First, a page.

A 3-week-old girl was recovering Tuesday from life-saving brain surgery after Kansas surgeons used a sterile surgical glue to seal the infant's bleeding aneurysm.
The baby, Ashlyn Julian, has shown no complications from the June 5 procedure at The University of Kansas Hospital in Kansas City, Kan., and is expected to head home following another week or so of monitoring, said Bob Hallinan, hospital spokesman.
"It's the first time that superglue has been used to fix a baby who is so young — superglue alone," Dr. Koji Ebersole, a neurosurgeon and part of the Kansas operation team told NBC affiliate KSHB-TV.
To deliver the dollop of medical glue to the precise spot of leak, Kansas Hospital surgeons used the smallest adult-sized catheter available, worming it into her leg artery all the way up and through the baby girl's body to her brain. Ebersole and others next used a micro-wire that ran inside the catheter to administer the glue to the aneurysm.
"We thinned the baby's blood so she would make clots on top of our instruments, but we were going all or nothing at that point and I thought we could get it done," Ebersole said.
The procedure was pioneered by a New York City neurology professor Dr. Alejandro Berenstein. Since concocting that homespun fix, he said he has healed the brains of hundreds of children with tiny dabs of glue.
“Probably, if I’ve done anything good in my life is treat these babies with the vein of Galen (malformation), practically a lethal disease,” Berenstein, a professor of radiology, neurology, and neurosurgery at the Albert Einstein College of Medicine the Bronx, N.Y., said in a 2011 TEDMED talk. That malformation — a blood-bubble in the brain similar to a cerebral aneurysm — can congest the heart or crush the brain, he said.
In cases of arterial malformations like the one in the Kansas baby, the micro-catheter is placed into an artery in a lower part of the body, eventually reaching the potentially lethal abnormality in the brain — all the while carrying a glob of adhesive similar to the substance found in most junk drawers.
“We treat it now with this fancy, sophisticated acrylic. All of you know this thing. We call it Krazy Glue,” Berenstein said in his TEDMED lecture.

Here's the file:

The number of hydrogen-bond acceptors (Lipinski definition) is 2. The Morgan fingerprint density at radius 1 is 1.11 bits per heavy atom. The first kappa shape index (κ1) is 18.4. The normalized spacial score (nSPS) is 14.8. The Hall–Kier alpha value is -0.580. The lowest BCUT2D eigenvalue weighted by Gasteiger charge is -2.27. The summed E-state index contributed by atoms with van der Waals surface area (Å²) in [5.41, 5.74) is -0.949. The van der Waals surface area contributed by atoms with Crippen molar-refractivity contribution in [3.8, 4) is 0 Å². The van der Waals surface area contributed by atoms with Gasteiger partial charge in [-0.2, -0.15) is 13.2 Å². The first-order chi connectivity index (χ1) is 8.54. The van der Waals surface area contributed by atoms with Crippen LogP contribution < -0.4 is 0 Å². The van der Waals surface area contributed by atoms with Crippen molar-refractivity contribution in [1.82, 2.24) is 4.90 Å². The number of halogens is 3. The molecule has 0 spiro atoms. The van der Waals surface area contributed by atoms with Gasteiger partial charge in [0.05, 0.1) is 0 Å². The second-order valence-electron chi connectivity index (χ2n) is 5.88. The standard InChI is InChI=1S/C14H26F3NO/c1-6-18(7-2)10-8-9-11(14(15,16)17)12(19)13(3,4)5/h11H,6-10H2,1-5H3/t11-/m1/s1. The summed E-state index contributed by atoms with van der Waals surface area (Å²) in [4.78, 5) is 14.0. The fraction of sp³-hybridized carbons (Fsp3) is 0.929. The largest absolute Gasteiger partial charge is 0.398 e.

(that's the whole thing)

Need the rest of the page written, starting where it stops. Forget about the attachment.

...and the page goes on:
The glue is released to seal off “the short circuit” between the artery and a corresponding vein, said Berenstein, “We have reconstructed the normal anatomy and got rid of this big bubble. These kids used to die. … We’ve gotten over 250 of these kids treated already and about 70 or 80 percent of them, we get them normal,” Berenstein said.
When he wanted to use glue to treat his initial patient with that cerebral flaw, the hospital didn’t carry the necessary acrylic.
“The first one,” he said, “we actually got it from the hardware store.”
Berenstein is searching the globe for a natural adhesive to replace the surgical variety. But during a phone interview with NBC News, he said the epoxy works well because it acts as a "fast polymerization tissue adhesive," allowing it to harden even when drenched in blood.
Krazy Glue isn't the first household item to find its way — surgically and purposefully — into the human body to serve as a repair tool.
According to Berenstein, some doctors are using polyurethane to repair shoulders or hernias. Normally, that yellowish spongy material is found in bed pillows or in the padded backs of desk chairs. When tucked by surgeons into injured crevices, he said, polyurethane acts like a honeycomb, allowing new cells and tissue to grow within the holes and fill in the space.
Meanwhile, baby Ashlyn will spend a few more days having the fluids from the aneurysm drain and is expected to make a full recovery.
"You can't even say thank you," Ashlyn's mother Gina Julian told KSHB-TV. "I mean, thank you is not enough, but, thank you."